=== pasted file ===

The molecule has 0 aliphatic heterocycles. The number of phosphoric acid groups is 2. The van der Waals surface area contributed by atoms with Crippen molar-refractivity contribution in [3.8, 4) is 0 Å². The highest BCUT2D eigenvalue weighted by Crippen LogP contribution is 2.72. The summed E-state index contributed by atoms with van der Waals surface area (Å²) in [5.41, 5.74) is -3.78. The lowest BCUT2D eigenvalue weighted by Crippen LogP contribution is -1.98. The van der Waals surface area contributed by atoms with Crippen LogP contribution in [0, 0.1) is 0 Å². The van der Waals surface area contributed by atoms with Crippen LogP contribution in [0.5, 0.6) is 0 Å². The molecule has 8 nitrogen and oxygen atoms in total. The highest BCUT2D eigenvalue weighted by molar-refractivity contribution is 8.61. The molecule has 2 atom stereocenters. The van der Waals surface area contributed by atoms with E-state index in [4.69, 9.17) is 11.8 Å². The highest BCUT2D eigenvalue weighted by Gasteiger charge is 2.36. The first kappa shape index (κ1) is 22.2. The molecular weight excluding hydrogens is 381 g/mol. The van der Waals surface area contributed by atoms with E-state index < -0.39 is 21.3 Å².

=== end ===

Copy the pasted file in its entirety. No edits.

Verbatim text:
The molecule has 0 aliphatic heterocycles. The number of phosphoric acid groups is 2. The van der Waals surface area contributed by atoms with Crippen molar-refractivity contribution in [3.8, 4) is 0 Å². The highest BCUT2D eigenvalue weighted by Crippen LogP contribution is 2.72. The summed E-state index contributed by atoms with van der Waals surface area (Å²) in [5.41, 5.74) is -3.78. The lowest BCUT2D eigenvalue weighted by Crippen LogP contribution is -1.98. The van der Waals surface area contributed by atoms with Crippen LogP contribution in [0, 0.1) is 0 Å². The van der Waals surface area contributed by atoms with Crippen LogP contribution in [0.5, 0.6) is 0 Å². The molecule has 8 nitrogen and oxygen atoms in total. The highest BCUT2D eigenvalue weighted by molar-refractivity contribution is 8.61. The molecule has 2 atom stereocenters. The van der Waals surface area contributed by atoms with E-state index in [4.69, 9.17) is 11.8 Å². The highest BCUT2D eigenvalue weighted by Gasteiger charge is 2.36. The first kappa shape index (κ1) is 22.2. The molecular weight excluding hydrogens is 381 g/mol. The van der Waals surface area contributed by atoms with E-state index < -0.39 is 21.3 Å².